Haná (Barley) is arguably the world’s most important foundation landrace for two-row summer brewing barley. Also known as “Old-Haná agroecotype” and sometimes referred to by its German name of “Hanna,” this heirloom barley originates from the Haná Valley, a fertile agricultural plain in Moravia, which in the 19th century was part of the Austro-Hungarian Empire and is now part of the Czech Republic. See austro-hungarian empire and czech republic. Haná malt’s early claim to fame was that it made up the mash of the first-ever golden-blond Pilsner lager, which was created in the fall of 1842 by Bavarian brewmaster Josef Groll at the Měšťanský Pivovar (Burgher Brewery) of Plzeň (Pilsen) in Bohemia. See pilsner. The subsequent global success of the pilsner beer style not only spawned the planting of Haná barley in many countries around the world but also created the impetus for the establishment of a systematic barley breeding program in Austria-Hungary. The program’s aim was to propagate Haná’s superior agronomic, malting, and brewing properties into other barley varieties for diverse growing environments. One of the most significant results to come out of this pioneering breeding effort was the so-called Proskowetz Hanna Pedigree bred by Emanuel Proskowetz, a Moravian estate owner, economist, and agronomist. Proskowetz Hanna was released in 1884 and planted until 1958. It became the foundation for the next generation of top-performing brewing barleys, perhaps the most significant of which was Opavský Kneifl, bred by Czech botanist F. Kneifl in 1926. Both Proskowetz Hanna and Opavský Kneifl, as carriers of the old Haná genes, passed on their traits to a long succession of highly successful brewing barley varieties, and by the middle of the 20th century, cultivars of Haná origin were considered the best in the world. Of particular genetic importance in the large family of Haná offspring is the Czech cultivar Valtice (or Valtický), developed during the decade before World War II and planted ubiquitously thereafter, as well as the sturdy Czech Diamant, developed between 1956 and 1965, as well as the East German Trumpf (also spelled Triumpf, Triumph, and Trumph), released in 1973. Diamant and Trumpf alone appear in the pedigrees of some 150 barley varieties that have been bred worldwide since the 1970s. In its Czech homeland alone, early 21st-century studies conducted by the Agricultural Research Institute of Kromeriz have found that genes from Haná and its descendants account for the greatest genetic contribution to 137 Czech spring barley varieties developed between 1900 and 1999. The original 19th-century Haná, therefore, although no longer cultivated today, is internationally recognized as the classic genetic progenitor of modern top-quality brewing barleys.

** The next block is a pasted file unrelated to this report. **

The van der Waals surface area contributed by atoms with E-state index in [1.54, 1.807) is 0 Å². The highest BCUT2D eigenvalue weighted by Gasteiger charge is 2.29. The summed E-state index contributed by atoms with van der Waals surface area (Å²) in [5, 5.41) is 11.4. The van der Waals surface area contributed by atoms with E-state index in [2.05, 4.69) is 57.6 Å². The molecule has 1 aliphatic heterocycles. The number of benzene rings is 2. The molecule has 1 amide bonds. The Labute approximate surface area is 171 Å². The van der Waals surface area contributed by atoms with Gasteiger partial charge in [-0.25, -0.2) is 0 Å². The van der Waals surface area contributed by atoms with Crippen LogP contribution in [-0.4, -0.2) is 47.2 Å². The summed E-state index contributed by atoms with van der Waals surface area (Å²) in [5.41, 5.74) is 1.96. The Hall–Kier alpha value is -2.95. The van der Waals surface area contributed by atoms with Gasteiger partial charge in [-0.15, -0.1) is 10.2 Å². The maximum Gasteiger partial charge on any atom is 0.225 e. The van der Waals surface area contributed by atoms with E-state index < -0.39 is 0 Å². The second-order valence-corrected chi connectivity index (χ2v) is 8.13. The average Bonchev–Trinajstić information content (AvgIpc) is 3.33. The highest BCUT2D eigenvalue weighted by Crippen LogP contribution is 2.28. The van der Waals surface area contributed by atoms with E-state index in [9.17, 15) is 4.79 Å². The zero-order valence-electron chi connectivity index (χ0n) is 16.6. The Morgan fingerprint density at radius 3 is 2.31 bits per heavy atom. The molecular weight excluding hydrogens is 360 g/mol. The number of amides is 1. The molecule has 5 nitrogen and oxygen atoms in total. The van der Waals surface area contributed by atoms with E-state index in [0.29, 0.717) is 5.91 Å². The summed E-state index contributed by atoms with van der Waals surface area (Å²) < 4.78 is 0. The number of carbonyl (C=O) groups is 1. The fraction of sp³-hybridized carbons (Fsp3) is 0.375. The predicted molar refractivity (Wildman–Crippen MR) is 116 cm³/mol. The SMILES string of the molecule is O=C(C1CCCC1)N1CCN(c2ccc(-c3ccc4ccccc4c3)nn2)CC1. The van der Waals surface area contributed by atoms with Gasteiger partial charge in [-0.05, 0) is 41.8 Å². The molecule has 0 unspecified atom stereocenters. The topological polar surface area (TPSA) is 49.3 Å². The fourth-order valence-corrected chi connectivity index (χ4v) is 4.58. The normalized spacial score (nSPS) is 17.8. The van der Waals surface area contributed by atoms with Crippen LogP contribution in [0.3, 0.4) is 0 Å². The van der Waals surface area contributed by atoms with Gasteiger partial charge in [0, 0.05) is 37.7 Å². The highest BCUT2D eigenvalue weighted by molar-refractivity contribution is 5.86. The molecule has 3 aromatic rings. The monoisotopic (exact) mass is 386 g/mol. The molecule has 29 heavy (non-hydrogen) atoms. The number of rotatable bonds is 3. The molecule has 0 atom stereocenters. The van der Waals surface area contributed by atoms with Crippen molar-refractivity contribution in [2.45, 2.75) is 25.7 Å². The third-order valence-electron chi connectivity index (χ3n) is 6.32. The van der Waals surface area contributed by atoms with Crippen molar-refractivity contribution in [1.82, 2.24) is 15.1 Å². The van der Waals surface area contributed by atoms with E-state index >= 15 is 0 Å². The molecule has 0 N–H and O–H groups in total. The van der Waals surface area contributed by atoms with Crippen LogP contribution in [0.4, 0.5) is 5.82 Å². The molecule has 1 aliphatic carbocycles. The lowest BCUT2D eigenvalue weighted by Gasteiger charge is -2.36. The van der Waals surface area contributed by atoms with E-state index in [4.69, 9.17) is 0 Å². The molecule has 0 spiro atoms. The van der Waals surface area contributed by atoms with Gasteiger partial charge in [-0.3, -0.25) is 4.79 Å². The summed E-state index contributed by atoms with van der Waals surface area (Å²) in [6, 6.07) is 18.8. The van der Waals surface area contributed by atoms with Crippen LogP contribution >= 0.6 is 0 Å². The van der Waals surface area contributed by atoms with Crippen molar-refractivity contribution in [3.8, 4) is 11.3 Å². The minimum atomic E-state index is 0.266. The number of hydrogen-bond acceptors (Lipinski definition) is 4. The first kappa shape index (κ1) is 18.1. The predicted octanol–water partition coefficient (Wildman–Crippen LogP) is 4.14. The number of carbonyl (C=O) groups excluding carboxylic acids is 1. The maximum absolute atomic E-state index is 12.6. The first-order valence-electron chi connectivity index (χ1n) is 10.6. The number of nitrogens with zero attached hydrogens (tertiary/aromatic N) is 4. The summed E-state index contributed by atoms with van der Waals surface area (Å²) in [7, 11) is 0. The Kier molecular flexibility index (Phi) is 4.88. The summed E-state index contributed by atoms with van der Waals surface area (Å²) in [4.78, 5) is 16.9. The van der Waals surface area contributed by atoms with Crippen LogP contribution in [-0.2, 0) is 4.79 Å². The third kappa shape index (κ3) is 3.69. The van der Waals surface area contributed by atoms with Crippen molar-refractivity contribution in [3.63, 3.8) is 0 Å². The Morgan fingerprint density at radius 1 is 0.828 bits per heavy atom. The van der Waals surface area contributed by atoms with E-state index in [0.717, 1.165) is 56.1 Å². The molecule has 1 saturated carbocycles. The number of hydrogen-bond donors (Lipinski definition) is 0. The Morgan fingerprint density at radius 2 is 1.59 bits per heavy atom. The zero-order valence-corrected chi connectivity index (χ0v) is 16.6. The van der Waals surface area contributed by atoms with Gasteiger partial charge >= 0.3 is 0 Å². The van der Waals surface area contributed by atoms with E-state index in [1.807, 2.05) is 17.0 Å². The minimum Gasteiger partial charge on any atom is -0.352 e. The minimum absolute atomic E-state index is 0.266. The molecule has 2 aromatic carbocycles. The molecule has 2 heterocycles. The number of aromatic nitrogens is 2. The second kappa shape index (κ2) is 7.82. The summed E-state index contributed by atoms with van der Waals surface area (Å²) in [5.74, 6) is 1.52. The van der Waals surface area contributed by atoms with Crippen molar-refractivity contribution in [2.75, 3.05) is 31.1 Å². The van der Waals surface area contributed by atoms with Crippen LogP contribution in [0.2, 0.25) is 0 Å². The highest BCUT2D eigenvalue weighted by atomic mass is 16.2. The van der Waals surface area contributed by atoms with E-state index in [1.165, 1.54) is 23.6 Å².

See also beta-glucans and filtration.